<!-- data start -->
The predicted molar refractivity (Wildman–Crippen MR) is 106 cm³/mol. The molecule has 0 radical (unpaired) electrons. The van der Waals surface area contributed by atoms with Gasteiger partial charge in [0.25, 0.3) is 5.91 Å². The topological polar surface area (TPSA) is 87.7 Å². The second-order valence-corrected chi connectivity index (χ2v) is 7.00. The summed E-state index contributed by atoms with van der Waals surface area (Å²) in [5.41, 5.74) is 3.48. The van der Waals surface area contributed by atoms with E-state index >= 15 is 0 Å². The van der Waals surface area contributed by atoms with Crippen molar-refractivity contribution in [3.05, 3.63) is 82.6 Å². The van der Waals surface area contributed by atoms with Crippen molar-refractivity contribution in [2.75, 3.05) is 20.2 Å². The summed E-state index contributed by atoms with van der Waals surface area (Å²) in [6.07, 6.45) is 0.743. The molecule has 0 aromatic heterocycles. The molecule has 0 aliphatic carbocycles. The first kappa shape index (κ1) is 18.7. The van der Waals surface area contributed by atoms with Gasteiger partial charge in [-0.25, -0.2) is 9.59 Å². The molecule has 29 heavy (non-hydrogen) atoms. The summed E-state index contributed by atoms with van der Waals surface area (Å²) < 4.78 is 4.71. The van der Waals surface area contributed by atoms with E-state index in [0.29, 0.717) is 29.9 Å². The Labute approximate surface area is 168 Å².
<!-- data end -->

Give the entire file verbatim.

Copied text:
The predicted molar refractivity (Wildman–Crippen MR) is 106 cm³/mol. The molecule has 0 radical (unpaired) electrons. The van der Waals surface area contributed by atoms with Gasteiger partial charge in [0.25, 0.3) is 5.91 Å². The topological polar surface area (TPSA) is 87.7 Å². The second-order valence-corrected chi connectivity index (χ2v) is 7.00. The summed E-state index contributed by atoms with van der Waals surface area (Å²) in [5.41, 5.74) is 3.48. The van der Waals surface area contributed by atoms with E-state index >= 15 is 0 Å². The van der Waals surface area contributed by atoms with Crippen molar-refractivity contribution in [3.05, 3.63) is 82.6 Å². The van der Waals surface area contributed by atoms with Crippen molar-refractivity contribution in [2.75, 3.05) is 20.2 Å². The summed E-state index contributed by atoms with van der Waals surface area (Å²) in [6.07, 6.45) is 0.743. The molecule has 0 aromatic heterocycles. The molecule has 0 aliphatic carbocycles. The first kappa shape index (κ1) is 18.7. The van der Waals surface area contributed by atoms with Gasteiger partial charge in [-0.25, -0.2) is 9.59 Å². The molecule has 29 heavy (non-hydrogen) atoms. The summed E-state index contributed by atoms with van der Waals surface area (Å²) < 4.78 is 4.71. The van der Waals surface area contributed by atoms with E-state index in [0.29, 0.717) is 29.9 Å². The Labute approximate surface area is 168 Å².